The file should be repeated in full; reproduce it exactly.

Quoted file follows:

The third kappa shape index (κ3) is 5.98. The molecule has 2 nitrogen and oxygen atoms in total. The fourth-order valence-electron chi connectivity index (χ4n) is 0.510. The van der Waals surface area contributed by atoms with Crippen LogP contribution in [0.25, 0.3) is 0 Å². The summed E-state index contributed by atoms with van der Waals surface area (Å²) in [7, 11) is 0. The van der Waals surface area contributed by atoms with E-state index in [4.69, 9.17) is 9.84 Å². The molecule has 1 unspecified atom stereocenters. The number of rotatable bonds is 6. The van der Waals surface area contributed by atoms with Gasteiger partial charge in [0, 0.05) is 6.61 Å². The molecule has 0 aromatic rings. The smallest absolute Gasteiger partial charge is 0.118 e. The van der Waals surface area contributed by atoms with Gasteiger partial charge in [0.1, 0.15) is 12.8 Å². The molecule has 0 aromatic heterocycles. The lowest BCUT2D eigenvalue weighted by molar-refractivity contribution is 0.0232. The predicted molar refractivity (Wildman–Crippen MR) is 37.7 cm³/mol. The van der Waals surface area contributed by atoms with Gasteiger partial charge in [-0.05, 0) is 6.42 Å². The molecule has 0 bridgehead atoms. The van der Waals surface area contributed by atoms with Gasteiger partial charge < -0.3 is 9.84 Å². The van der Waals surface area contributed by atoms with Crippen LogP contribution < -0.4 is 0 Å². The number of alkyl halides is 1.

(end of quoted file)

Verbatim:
The third kappa shape index (κ3) is 5.98. The molecule has 2 nitrogen and oxygen atoms in total. The fourth-order valence-electron chi connectivity index (χ4n) is 0.510. The van der Waals surface area contributed by atoms with Crippen LogP contribution in [0.25, 0.3) is 0 Å². The summed E-state index contributed by atoms with van der Waals surface area (Å²) in [7, 11) is 0. The van der Waals surface area contributed by atoms with E-state index in [4.69, 9.17) is 9.84 Å². The molecule has 1 unspecified atom stereocenters. The number of rotatable bonds is 6. The van der Waals surface area contributed by atoms with Gasteiger partial charge in [0, 0.05) is 6.61 Å². The molecule has 0 aromatic rings. The smallest absolute Gasteiger partial charge is 0.118 e. The van der Waals surface area contributed by atoms with Gasteiger partial charge in [0.1, 0.15) is 12.8 Å². The molecule has 0 aromatic heterocycles. The lowest BCUT2D eigenvalue weighted by molar-refractivity contribution is 0.0232. The predicted molar refractivity (Wildman–Crippen MR) is 37.7 cm³/mol. The van der Waals surface area contributed by atoms with Gasteiger partial charge in [-0.05, 0) is 6.42 Å². The molecule has 0 bridgehead atoms. The van der Waals surface area contributed by atoms with Gasteiger partial charge < -0.3 is 9.84 Å². The van der Waals surface area contributed by atoms with Crippen LogP contribution < -0.4 is 0 Å². The number of alkyl halides is 1.